For her part Carole, often without knowing it, told her minister much about herself. He always asked about her books: what she liked in them, what she didn’t. And he asked about her childhood, her schooling, her plans and dreams. (She had lots of dreams, but no plans.) She told him of her alcoholic father and the mother she had not seen or heard of for ten years.
Carole and her Methodist had both been only children. They were likely to be without children themselves. For her, children were a nuisance she could do without. For him, children would have been ‘glorious but, sadly, it was not His will.’ They were two orphans with little in common other than a lonely love of books.
He briefly shared her succession of brief interests. He worked hard to understand such themes as aromatherapy, rune stones, Wicca and pyramids. Occasionally he would comment that ‘such things would be frowned upon by my Church’, but mostly he asked her quick, thoughtful questions. ‘Always seek the substance,’ he would say. He was puzzled that she looked on the I Ching as an authority, and yet she said science ‘is a load of boring old rubbish.’
He liked the bistro best when it was quiet. He had always liked the quiet. When the chapel had still been a chapel, Wednesday mornings had been a short Bible study, with periods of prayer for the elderly in his flock. He came here now to remember them.
Always, after staying an hour and a half, he would leave ‘so as not take up one of your valuable tables.’
The chapel had closed when he retired in the early seventies. The building stood empty for a few years and then became a cheap carpet shop. The architects had taken it over in the early eighties, cleaning the blackened outside and revealing the stone inscription above the door. By adding a floor they made the upper gallery into a well lit studio. The now gloomy lower rooms they leased out as a bar.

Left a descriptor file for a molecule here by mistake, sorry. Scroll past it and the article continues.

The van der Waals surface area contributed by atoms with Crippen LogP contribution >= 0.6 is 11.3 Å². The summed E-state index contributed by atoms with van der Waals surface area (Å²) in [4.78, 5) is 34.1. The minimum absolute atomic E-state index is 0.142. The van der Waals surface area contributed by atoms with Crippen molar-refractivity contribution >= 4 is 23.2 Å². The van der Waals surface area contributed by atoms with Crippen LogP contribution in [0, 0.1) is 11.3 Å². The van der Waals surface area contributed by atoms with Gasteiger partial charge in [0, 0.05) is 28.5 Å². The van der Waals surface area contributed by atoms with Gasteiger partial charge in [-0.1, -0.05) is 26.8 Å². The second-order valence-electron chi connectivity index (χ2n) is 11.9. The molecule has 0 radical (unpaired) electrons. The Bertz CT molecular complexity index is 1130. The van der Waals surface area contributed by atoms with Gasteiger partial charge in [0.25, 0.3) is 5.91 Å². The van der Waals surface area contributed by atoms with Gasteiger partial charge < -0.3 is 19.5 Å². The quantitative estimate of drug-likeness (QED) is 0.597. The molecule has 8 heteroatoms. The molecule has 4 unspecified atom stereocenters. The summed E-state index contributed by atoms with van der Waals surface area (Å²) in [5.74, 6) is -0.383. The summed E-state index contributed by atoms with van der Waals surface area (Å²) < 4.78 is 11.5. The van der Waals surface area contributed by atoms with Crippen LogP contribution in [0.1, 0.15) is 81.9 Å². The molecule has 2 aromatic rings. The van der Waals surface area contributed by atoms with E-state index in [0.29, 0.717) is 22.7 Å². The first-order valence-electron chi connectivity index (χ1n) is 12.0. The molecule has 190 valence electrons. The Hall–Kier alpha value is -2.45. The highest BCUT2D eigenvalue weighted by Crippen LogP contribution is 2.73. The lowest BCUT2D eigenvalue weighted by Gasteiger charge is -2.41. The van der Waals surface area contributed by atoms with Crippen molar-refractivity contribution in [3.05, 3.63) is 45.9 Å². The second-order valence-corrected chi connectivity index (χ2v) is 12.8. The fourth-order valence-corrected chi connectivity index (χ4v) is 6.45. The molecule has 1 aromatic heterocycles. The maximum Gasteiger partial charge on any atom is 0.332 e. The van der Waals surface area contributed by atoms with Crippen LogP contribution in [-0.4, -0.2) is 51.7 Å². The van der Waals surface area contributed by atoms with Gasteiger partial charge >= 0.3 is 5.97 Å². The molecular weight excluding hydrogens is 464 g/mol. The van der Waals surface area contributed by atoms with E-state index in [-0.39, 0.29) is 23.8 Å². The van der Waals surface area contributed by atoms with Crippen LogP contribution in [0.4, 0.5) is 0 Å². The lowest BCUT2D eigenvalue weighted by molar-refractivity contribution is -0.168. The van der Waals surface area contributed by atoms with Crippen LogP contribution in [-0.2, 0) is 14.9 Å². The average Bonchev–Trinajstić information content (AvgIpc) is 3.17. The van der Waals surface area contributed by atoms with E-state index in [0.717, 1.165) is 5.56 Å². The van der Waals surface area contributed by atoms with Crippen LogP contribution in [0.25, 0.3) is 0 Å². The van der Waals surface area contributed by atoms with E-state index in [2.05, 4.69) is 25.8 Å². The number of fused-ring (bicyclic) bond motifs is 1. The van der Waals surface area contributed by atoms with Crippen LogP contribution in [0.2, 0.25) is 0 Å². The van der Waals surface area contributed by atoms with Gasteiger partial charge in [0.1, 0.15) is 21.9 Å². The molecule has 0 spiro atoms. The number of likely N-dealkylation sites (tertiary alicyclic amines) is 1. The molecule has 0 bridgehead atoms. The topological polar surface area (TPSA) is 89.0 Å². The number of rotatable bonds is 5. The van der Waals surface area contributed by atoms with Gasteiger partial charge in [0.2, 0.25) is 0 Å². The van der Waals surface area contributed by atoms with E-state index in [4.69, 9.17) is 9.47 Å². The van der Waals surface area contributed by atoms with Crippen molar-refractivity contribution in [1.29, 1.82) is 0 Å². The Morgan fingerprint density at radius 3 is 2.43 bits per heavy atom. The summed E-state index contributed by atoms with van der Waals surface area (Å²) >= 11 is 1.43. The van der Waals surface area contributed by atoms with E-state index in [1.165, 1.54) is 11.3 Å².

Sometimes the preacher would miss a Wednesday, and Carole would miss him. He always told her in advance. He would be ‘off to visit old friends around the country. Old camp friends. Prims. Old relics, much like myself.’
‘Oh yes, we always had an annual camp. Until the war. The war changed a lot of things. The camps were wonderful events. Living and eating in common. Hymn singing, testimonies, Bible studies. The younger ones could meet up and play games. There were barn dances in the evenings. In the stricter families it was the only way for boys and girls to meet.’ His eyes twinkled with memories.
When he didn’t come for a couple of weeks Carole didn’t worry at first. This time he must have forgotten to tell her, but he would be visiting his camp friends. (How glad she was that Marco had never heard that aspect of his reminiscences!)
But then two weeks became two months and she became concerned. She wondered where he had got to but, not knowing his name, she didn’t know where to start. And two months became four.
‘What are you moping about?’ asked Marco, one Wednesday morning.
‘I’m wondering where my book man has got to.’
‘Probably popped his clogs. He looked ready for it.’ Marco launched into Python territory: ‘He’s kicked the bucket, ceased to be, expired and gorn to meet ‘is maker, bereft of life …’
And there he stopped. Tears were streaming quietly down Carole’s cheeks. Even Marco could not be so crude as to parrot any more of the sketch. He edged towards her and put a tentative hand on her arm. She shrugged him off.
‘Piss off Marco. Leave me alone. He was my friend. You were always rotten about him.’ She dabbed at her face with serviettes. Marco slunk back to his murky kitchen.
A few weeks later the Bistro’s owner decided on a makeover. The grubby barstools were replaced with chrome stools. The old wooden tables and pews were sold. (Apparently carved pews were valuable.) New, plastic tables arrived in garish colours. A new sign went up over the front door. It shouted ‘Beggar’s Bistro’ in vile-green lights. The lights were mounted on a pale blue board which completely covered the primitive inscription.
The customers didn’t change, so Carole still liked the place.
Over a year passed and, on a grey wintry day, a letter came to Carole’s flat, from a solicitor in Sheffield. She had to read it a couple of times –‘seeking the substance’ – before she worked out what it meant. ‘Following the death of the Rev. Jared Cawfield it is our duty, as executors, to send you the enclosed cheque.’
£2,000 was to be sent to Miss Carole Dobbie ‘as thanks for so many enjoyable conversations about the Good Book.’ It was his only personal bequest. The rest of his modest estate had gone to a Methodist charity. She hadn’t known his name, and yet he had known her name and the address of her little bedsit.
‘Well,’ she thought, ‘it’s enough for me to ask Sal on a beach holiday.’
Jared. A name she had never seen before. If only Jared was here now. He could tell her what language his name came from, and what it meant.
But that was behind her now. Sal would be the name for the future.